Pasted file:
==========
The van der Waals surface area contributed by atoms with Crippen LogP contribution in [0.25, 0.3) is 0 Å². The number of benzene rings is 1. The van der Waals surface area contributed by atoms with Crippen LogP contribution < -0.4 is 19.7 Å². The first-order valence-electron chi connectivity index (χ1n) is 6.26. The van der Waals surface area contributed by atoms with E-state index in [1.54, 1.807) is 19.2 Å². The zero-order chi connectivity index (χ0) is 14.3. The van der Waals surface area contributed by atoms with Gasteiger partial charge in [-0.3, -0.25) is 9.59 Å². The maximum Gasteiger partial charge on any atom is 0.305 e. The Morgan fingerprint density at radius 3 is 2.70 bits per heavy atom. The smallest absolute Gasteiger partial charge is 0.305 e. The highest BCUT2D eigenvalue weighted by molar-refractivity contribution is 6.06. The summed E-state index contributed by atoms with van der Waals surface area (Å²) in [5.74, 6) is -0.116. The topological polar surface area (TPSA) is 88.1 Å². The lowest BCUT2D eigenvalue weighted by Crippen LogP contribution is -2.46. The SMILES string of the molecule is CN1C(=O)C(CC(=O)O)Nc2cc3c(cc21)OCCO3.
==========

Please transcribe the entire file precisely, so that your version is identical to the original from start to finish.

The van der Waals surface area contributed by atoms with Crippen LogP contribution in [0.25, 0.3) is 0 Å². The number of benzene rings is 1. The van der Waals surface area contributed by atoms with Crippen LogP contribution < -0.4 is 19.7 Å². The first-order valence-electron chi connectivity index (χ1n) is 6.26. The van der Waals surface area contributed by atoms with E-state index in [1.54, 1.807) is 19.2 Å². The zero-order chi connectivity index (χ0) is 14.3. The van der Waals surface area contributed by atoms with Gasteiger partial charge in [-0.3, -0.25) is 9.59 Å². The maximum Gasteiger partial charge on any atom is 0.305 e. The Morgan fingerprint density at radius 3 is 2.70 bits per heavy atom. The smallest absolute Gasteiger partial charge is 0.305 e. The highest BCUT2D eigenvalue weighted by molar-refractivity contribution is 6.06. The summed E-state index contributed by atoms with van der Waals surface area (Å²) in [5.74, 6) is -0.116. The topological polar surface area (TPSA) is 88.1 Å². The lowest BCUT2D eigenvalue weighted by Crippen LogP contribution is -2.46. The SMILES string of the molecule is CN1C(=O)C(CC(=O)O)Nc2cc3c(cc21)OCCO3.